One of the first hikes I ever did in Joshua Tree National Park is the hike to 49 Palms Oasis. It is a hike of about 3.4 miles roundtrip, and gives you an elevation gain of about 300 feet. While not very strenuous, you will need to be in decent shape, and have proper hiking shoes or boots, plenty of water and follow all the normal hiking tips. Don’t try this trail in flip-flops with no water, and unless you are very experienced and prepared don’t do this one in the summer, it is just too hot and dangerous.
The trail has its own access road into the park with no ranger station, which is an added bonus for anyone who wants to go on a great hike without paying an entrance fee to Joshua Tree National Park. To get to the trailhead from the Oasis Visitor Center travel five miles west on Hwy 62 and turn left on Canyon Road. From the Joshua Tree Visitor Center, travel 11 miles east on Hwy 62 and turn right on Canyon Road. Canyon Road turns slightly to the left and becomes Fortynine Palms Canyon Road. Follow it to the parking area.
The hike begins with a moderate uphill climb almost from the start, and provides hikers with views of Red Barrel cacti, Creosote and Jojoba as it makes its way through a boulder field. The trail will level off a couple times before you reach its highest point at about .8 of a mile, giving you your first view of the oasis. It is at that point that you will begin a steady, winding descent into the canyon. Just before you reach the canyon floor the trail splits, stay to the right to follow the best path into the oasis.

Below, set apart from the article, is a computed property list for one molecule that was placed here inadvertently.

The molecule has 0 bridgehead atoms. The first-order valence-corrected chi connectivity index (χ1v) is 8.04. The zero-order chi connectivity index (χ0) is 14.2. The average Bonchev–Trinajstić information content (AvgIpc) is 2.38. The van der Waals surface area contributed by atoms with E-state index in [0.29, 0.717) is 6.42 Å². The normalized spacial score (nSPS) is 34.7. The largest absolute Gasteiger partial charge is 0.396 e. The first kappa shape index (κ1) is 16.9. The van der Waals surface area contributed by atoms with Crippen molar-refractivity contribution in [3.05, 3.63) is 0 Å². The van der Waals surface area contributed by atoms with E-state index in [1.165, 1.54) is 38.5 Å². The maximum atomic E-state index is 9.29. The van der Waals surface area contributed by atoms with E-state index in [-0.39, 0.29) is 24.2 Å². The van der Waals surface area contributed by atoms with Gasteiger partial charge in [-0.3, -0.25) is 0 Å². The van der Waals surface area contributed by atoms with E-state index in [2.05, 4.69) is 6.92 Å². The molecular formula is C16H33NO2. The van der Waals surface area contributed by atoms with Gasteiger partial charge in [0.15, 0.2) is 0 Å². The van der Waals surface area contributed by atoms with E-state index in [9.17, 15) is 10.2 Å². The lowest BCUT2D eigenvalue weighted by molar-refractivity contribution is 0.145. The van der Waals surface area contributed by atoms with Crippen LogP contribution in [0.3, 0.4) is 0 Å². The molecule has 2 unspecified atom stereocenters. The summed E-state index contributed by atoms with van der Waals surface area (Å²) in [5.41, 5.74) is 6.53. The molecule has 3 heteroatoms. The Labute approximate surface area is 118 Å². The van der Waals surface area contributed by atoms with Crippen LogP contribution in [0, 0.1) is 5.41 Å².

There are many large boulders within a rugged, sheltered canyon that is home to this fan palm oasis and many different types of desert wildlife. It is comprised of lush vegetation, including the fan palms, and most of the time there are small pools of water throughout the oasis.
This is a good place to find a place to sit to enjoy your lunch or a snack before returning to the parking area following the trail you came in on.
Like I said at the beginning, this is not a summer hike, late fall, winter and spring are usually the best times to hike this trail. Keep in mind during warmer months there is the possibility of coming across rattlesnakes, so be alert, and don’t wander off the trail, or climb onto rocks without looking first.